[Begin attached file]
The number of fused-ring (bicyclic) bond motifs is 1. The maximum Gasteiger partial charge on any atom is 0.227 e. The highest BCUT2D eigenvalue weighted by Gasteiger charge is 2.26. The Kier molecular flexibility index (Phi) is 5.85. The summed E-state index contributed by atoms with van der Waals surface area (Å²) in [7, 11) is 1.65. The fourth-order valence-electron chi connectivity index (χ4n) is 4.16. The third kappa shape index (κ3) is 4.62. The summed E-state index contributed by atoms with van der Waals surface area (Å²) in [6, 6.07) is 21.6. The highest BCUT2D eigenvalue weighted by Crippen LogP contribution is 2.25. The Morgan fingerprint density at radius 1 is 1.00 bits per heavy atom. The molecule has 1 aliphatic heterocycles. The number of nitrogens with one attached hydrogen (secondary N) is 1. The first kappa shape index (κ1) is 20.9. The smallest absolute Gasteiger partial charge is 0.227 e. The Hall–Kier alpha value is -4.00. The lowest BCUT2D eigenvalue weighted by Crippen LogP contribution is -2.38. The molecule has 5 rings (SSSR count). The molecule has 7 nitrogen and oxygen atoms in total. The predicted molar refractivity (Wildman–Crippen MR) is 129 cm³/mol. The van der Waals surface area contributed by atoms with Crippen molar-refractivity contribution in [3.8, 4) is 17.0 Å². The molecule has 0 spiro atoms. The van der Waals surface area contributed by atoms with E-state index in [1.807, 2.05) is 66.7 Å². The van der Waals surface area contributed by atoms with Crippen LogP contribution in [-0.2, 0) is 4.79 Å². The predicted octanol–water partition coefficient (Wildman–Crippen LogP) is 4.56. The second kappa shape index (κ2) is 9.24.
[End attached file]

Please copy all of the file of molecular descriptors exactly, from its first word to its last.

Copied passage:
The number of fused-ring (bicyclic) bond motifs is 1. The maximum Gasteiger partial charge on any atom is 0.227 e. The highest BCUT2D eigenvalue weighted by Gasteiger charge is 2.26. The Kier molecular flexibility index (Phi) is 5.85. The summed E-state index contributed by atoms with van der Waals surface area (Å²) in [7, 11) is 1.65. The fourth-order valence-electron chi connectivity index (χ4n) is 4.16. The third kappa shape index (κ3) is 4.62. The summed E-state index contributed by atoms with van der Waals surface area (Å²) in [6, 6.07) is 21.6. The highest BCUT2D eigenvalue weighted by Crippen LogP contribution is 2.25. The Morgan fingerprint density at radius 1 is 1.00 bits per heavy atom. The molecule has 1 aliphatic heterocycles. The number of nitrogens with one attached hydrogen (secondary N) is 1. The first kappa shape index (κ1) is 20.9. The smallest absolute Gasteiger partial charge is 0.227 e. The Hall–Kier alpha value is -4.00. The lowest BCUT2D eigenvalue weighted by Crippen LogP contribution is -2.38. The molecule has 5 rings (SSSR count). The molecule has 7 nitrogen and oxygen atoms in total. The predicted molar refractivity (Wildman–Crippen MR) is 129 cm³/mol. The van der Waals surface area contributed by atoms with Crippen molar-refractivity contribution in [3.8, 4) is 17.0 Å². The molecule has 0 spiro atoms. The van der Waals surface area contributed by atoms with E-state index in [1.807, 2.05) is 66.7 Å². The van der Waals surface area contributed by atoms with Crippen LogP contribution in [-0.2, 0) is 4.79 Å². The predicted octanol–water partition coefficient (Wildman–Crippen LogP) is 4.56. The second kappa shape index (κ2) is 9.24.